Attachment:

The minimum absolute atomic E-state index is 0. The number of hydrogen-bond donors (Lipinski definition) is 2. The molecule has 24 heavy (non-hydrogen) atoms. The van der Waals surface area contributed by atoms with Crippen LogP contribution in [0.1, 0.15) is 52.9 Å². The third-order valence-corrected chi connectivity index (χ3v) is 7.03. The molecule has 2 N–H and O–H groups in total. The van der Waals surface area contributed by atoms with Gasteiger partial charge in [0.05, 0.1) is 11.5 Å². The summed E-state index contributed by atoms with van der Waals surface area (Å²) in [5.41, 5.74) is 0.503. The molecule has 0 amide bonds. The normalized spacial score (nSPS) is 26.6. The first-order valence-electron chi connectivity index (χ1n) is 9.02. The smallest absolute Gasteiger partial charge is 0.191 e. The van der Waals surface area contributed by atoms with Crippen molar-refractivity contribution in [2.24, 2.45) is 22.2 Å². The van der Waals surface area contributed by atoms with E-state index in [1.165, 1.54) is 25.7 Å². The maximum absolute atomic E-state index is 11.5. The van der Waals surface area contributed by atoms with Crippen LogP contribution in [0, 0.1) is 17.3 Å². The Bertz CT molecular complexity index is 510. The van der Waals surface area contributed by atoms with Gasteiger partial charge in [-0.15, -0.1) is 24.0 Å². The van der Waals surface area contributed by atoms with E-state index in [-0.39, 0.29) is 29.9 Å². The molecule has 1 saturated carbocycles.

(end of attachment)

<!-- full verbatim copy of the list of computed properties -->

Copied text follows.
The minimum absolute atomic E-state index is 0. The number of hydrogen-bond donors (Lipinski definition) is 2. The molecule has 24 heavy (non-hydrogen) atoms. The van der Waals surface area contributed by atoms with Crippen LogP contribution in [0.1, 0.15) is 52.9 Å². The third-order valence-corrected chi connectivity index (χ3v) is 7.03. The molecule has 2 N–H and O–H groups in total. The van der Waals surface area contributed by atoms with Gasteiger partial charge in [0.05, 0.1) is 11.5 Å². The summed E-state index contributed by atoms with van der Waals surface area (Å²) in [5.41, 5.74) is 0.503. The molecule has 0 amide bonds. The normalized spacial score (nSPS) is 26.6. The first-order valence-electron chi connectivity index (χ1n) is 9.02. The smallest absolute Gasteiger partial charge is 0.191 e. The van der Waals surface area contributed by atoms with Crippen molar-refractivity contribution in [2.24, 2.45) is 22.2 Å². The van der Waals surface area contributed by atoms with E-state index in [1.165, 1.54) is 25.7 Å². The maximum absolute atomic E-state index is 11.5. The van der Waals surface area contributed by atoms with Crippen LogP contribution in [0, 0.1) is 17.3 Å². The Bertz CT molecular complexity index is 510. The van der Waals surface area contributed by atoms with Gasteiger partial charge in [-0.15, -0.1) is 24.0 Å². The van der Waals surface area contributed by atoms with E-state index in [-0.39, 0.29) is 29.9 Å². The molecule has 1 saturated carbocycles.